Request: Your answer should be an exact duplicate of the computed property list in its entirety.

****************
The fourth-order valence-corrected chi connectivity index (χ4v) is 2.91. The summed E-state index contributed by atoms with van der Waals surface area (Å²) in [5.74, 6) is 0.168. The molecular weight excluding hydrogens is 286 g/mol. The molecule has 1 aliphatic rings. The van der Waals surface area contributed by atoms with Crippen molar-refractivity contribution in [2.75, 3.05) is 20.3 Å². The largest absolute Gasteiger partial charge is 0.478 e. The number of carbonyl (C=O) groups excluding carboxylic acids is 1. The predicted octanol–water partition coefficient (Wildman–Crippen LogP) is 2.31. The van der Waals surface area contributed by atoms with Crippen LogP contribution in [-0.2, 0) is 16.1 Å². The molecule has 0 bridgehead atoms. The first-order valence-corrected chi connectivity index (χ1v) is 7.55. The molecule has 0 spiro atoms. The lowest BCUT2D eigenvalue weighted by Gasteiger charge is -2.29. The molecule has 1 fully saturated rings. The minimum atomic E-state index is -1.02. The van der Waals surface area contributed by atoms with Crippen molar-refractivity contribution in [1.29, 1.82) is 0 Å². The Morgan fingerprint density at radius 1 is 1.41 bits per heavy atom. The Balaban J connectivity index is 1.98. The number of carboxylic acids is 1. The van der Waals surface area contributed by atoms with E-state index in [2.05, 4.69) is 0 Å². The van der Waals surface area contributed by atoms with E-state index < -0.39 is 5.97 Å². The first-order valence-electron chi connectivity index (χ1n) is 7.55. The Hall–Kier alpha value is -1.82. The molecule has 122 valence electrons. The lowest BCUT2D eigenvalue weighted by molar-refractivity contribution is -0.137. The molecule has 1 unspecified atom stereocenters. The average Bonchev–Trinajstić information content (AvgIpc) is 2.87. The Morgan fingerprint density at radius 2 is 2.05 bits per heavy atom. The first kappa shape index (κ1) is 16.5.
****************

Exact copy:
The fourth-order valence-corrected chi connectivity index (χ4v) is 2.91. The summed E-state index contributed by atoms with van der Waals surface area (Å²) in [5.74, 6) is 0.168. The molecular weight excluding hydrogens is 286 g/mol. The molecule has 1 aliphatic rings. The van der Waals surface area contributed by atoms with Crippen molar-refractivity contribution in [2.75, 3.05) is 20.3 Å². The largest absolute Gasteiger partial charge is 0.478 e. The number of carbonyl (C=O) groups excluding carboxylic acids is 1. The predicted octanol–water partition coefficient (Wildman–Crippen LogP) is 2.31. The van der Waals surface area contributed by atoms with Crippen LogP contribution in [-0.2, 0) is 16.1 Å². The molecule has 0 bridgehead atoms. The first-order valence-corrected chi connectivity index (χ1v) is 7.55. The molecule has 0 spiro atoms. The lowest BCUT2D eigenvalue weighted by Gasteiger charge is -2.29. The molecule has 1 fully saturated rings. The minimum atomic E-state index is -1.02. The van der Waals surface area contributed by atoms with Crippen molar-refractivity contribution in [1.29, 1.82) is 0 Å². The Morgan fingerprint density at radius 1 is 1.41 bits per heavy atom. The Balaban J connectivity index is 1.98. The number of carboxylic acids is 1. The van der Waals surface area contributed by atoms with E-state index in [2.05, 4.69) is 0 Å². The van der Waals surface area contributed by atoms with E-state index < -0.39 is 5.97 Å². The first-order valence-electron chi connectivity index (χ1n) is 7.55. The Hall–Kier alpha value is -1.82. The molecule has 122 valence electrons. The lowest BCUT2D eigenvalue weighted by molar-refractivity contribution is -0.137. The molecule has 1 unspecified atom stereocenters. The average Bonchev–Trinajstić information content (AvgIpc) is 2.87. The Morgan fingerprint density at radius 2 is 2.05 bits per heavy atom. The first kappa shape index (κ1) is 16.5.